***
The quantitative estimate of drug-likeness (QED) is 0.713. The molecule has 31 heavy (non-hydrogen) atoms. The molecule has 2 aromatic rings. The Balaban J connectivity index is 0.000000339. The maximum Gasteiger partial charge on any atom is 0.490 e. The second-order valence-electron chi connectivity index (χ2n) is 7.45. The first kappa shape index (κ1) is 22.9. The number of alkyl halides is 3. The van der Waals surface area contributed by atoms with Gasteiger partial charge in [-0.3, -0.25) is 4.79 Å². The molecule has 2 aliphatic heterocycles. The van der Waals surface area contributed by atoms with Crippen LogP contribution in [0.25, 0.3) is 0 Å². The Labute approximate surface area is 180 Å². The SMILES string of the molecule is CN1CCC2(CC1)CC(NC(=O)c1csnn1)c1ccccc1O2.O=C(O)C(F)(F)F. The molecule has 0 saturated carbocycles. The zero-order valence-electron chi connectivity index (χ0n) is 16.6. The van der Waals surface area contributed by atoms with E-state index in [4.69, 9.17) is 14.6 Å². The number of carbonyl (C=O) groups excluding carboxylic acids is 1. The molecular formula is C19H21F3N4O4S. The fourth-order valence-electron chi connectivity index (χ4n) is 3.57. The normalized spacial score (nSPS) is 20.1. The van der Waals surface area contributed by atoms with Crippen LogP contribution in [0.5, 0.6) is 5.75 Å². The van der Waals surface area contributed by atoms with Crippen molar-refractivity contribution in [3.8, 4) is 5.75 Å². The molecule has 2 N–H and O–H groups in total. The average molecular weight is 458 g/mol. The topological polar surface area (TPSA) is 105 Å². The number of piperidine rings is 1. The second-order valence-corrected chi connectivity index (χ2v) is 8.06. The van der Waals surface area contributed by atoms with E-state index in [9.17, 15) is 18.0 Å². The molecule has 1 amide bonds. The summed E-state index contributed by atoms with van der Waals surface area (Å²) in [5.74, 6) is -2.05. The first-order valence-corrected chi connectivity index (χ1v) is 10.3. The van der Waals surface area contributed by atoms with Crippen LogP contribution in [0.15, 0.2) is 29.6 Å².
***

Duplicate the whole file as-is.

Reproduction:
The quantitative estimate of drug-likeness (QED) is 0.713. The molecule has 31 heavy (non-hydrogen) atoms. The molecule has 2 aromatic rings. The Balaban J connectivity index is 0.000000339. The maximum Gasteiger partial charge on any atom is 0.490 e. The second-order valence-electron chi connectivity index (χ2n) is 7.45. The first kappa shape index (κ1) is 22.9. The number of alkyl halides is 3. The van der Waals surface area contributed by atoms with Gasteiger partial charge in [-0.3, -0.25) is 4.79 Å². The molecule has 2 aliphatic heterocycles. The van der Waals surface area contributed by atoms with Crippen LogP contribution in [0.25, 0.3) is 0 Å². The Labute approximate surface area is 180 Å². The SMILES string of the molecule is CN1CCC2(CC1)CC(NC(=O)c1csnn1)c1ccccc1O2.O=C(O)C(F)(F)F. The molecule has 0 saturated carbocycles. The zero-order valence-electron chi connectivity index (χ0n) is 16.6. The van der Waals surface area contributed by atoms with E-state index in [4.69, 9.17) is 14.6 Å². The number of carbonyl (C=O) groups excluding carboxylic acids is 1. The molecular formula is C19H21F3N4O4S. The fourth-order valence-electron chi connectivity index (χ4n) is 3.57. The normalized spacial score (nSPS) is 20.1. The van der Waals surface area contributed by atoms with Crippen LogP contribution in [0.5, 0.6) is 5.75 Å². The van der Waals surface area contributed by atoms with Crippen molar-refractivity contribution in [3.8, 4) is 5.75 Å². The molecule has 2 N–H and O–H groups in total. The average molecular weight is 458 g/mol. The topological polar surface area (TPSA) is 105 Å². The number of piperidine rings is 1. The second-order valence-corrected chi connectivity index (χ2v) is 8.06. The van der Waals surface area contributed by atoms with E-state index in [9.17, 15) is 18.0 Å². The molecule has 1 amide bonds. The summed E-state index contributed by atoms with van der Waals surface area (Å²) in [5.74, 6) is -2.05. The first-order valence-corrected chi connectivity index (χ1v) is 10.3. The van der Waals surface area contributed by atoms with Crippen LogP contribution in [0.15, 0.2) is 29.6 Å².